Judge's public comments called activism for Darwinism
HARRISBURG, Pa. (BP)--Federal Judge John E. Jones III has been on the campaign trail –- not for political office, but in behalf of his ruling upholding Darwinism against Intelligent Design.
Jones has spoken to the Anti-Defamation League’s executive committee and at his college alma mater in Pennsylvania and given various interviews touting his December 2005 ruling in Kitzmiller v. Dover Area School Board against the teaching of Intelligent Design in Pennsylvania public school biology courses.
Critics at the Seattle-based Discovery Institute, meanwhile, describe Jones’ ruling and his public comments as a clear case of judicial activism, in addition to challenging the accuracy of various assertions Jones has made. The Discovery Institute is a proponent of the Intelligent Design theory that living organisms are so complex they must have been designed by a higher, but unspecified, intelligence.
Jones recounted in his Anti-Defamation League speech in February that the first sight of the crowd in his courtroom “almost took my breath away. In fact, it took me a few moments to compose myself as the trial started. I had never seen anything like it.”
As the attorney for the ACLU-assisted plaintiffs began his opening remarks, Jones said he was “gripped for the very first time with the thought that I might be presiding over something that, at least in its time, was viewed as not only historic, but was perhaps a newer version of the Scopes Monkey Trial. And I had a very palpable sense, a very curious sense, that I could be living history.”
He said if a movie of the Dover trial gets made, he’d like for his character to be played by Tom Hanks.
Before the trial, Jones told the media he had watched “Inherit the Wind” for historical and background context -- the Hollywood version of the evolution-versus-creation trial of teacher John T. Scopes in Dayton, Tenn., in 1925.
In his ruling, Jones asserted that “no other tribunal in the United States is in a better position than are we to traipse into this controversial area” and that his decision “may prevent the obvious waste of judicial and other resources which would be occasioned by a subsequent trial.”
In his Anti-Defamation League speech, Jones underscored his ruling by stating, “It’s always risky business to divine what the Founding Fathers might think about current developments, but I’m certain, I’m entirely certain, that by deciding the Dover case the way that I did, I performed my duties as a district judge in exactly the way that the Founding Fathers had in mind when they created the federal judiciary in Article III of the Constitution.”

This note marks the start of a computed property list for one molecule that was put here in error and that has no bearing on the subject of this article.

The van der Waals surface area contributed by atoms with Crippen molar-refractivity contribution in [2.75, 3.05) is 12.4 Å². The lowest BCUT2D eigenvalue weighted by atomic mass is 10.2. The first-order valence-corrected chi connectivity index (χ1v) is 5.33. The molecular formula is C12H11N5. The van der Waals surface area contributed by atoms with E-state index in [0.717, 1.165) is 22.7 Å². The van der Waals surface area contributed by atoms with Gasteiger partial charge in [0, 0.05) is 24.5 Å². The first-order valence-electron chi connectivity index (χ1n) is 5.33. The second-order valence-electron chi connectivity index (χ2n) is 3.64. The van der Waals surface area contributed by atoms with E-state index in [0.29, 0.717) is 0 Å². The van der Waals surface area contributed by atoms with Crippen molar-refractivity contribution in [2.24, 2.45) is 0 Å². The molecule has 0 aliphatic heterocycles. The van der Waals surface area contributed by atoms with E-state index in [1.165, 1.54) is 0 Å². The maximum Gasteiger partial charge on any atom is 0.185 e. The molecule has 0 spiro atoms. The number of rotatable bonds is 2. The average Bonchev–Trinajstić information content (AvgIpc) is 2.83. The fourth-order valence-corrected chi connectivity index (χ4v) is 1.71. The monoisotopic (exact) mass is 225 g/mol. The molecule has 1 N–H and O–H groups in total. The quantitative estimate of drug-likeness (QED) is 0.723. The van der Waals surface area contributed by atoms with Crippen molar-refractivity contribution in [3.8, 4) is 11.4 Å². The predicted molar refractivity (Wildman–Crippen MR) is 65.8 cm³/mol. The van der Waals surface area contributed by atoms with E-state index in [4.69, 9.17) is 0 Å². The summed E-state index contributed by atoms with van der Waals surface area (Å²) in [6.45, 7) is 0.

In a speech at his alma mater, Dickinson College in Carlisle, Pa., Jones characterized the Founding Fathers as believing “that true religion was not something handed down by a church or contained in a Bible, but was to be found through free, rational inquiry.”
“At bottom then, this core set of beliefs led the Founders, who constantly engaged and questioned things, to secure their idea of religious freedom by barring any alliance between church and state,” Jones said in May.
John West, a senior fellow at the Discovery Institute, told Baptist Press that Jones misspoke because reason and biblical thinking are inextricably related.
“This is a false antithesis because most of the Founders would have thought that reason and revelation say the same things,” West said. “And they talked about this a lot, particularly when it came to morality. If you know that something like theft, the things in the Ten Commandments are wrong, I mean you don’t have to be a Christian or Jew to know that theft or adultery is wrong. Reason rightly understood, rightly employed should also teach that and your conscience should teach that, and the Bible says it so they say the same thing.”
West and three other associates of the Discovery Institute, Casey Luskin, David DeWolf and Jonathan Witt, have written a book, “Traipsing Into Evolution: Intelligent Design and the Kitzmiller vs. Dover Decision,” which depicts Jones as overstepping his bounds.
Jones, in his ruling, “writes as if he has the right and duty to decide the question of whether Intelligent Design is science for all other judges in the entire United States in the future and, thereby, to legislate the question for the whole country,” the Discovery Institute authors write.
And the authors claim that Jones erred in refusing to allow an appearance in the case by the Foundation for Thought and Ethics, publisher of the Intelligent Design textbook, “Of Pandas and People,” despite the fact that the book was a key element in the Dover controversy.
Attorneys Seth L. Cooper and Leonard G. Brown III, in an article titled, “A Textbook Case of Judicial Activism,” on the Discovery Institute’s website, add, “In an unusually long district court opinion spanning sixty pages in the federal supplement, Judge Jones reached far beyond the Dover board’s ID policy, far beyond the witnesses who testified and far beyond the evidence. In the process, he demonstrated why his refusal to allow FTE into the lawsuit was tragically flawed. Judge Jones demonized the theory of ID as well as FTE and ID theorists and proponents.”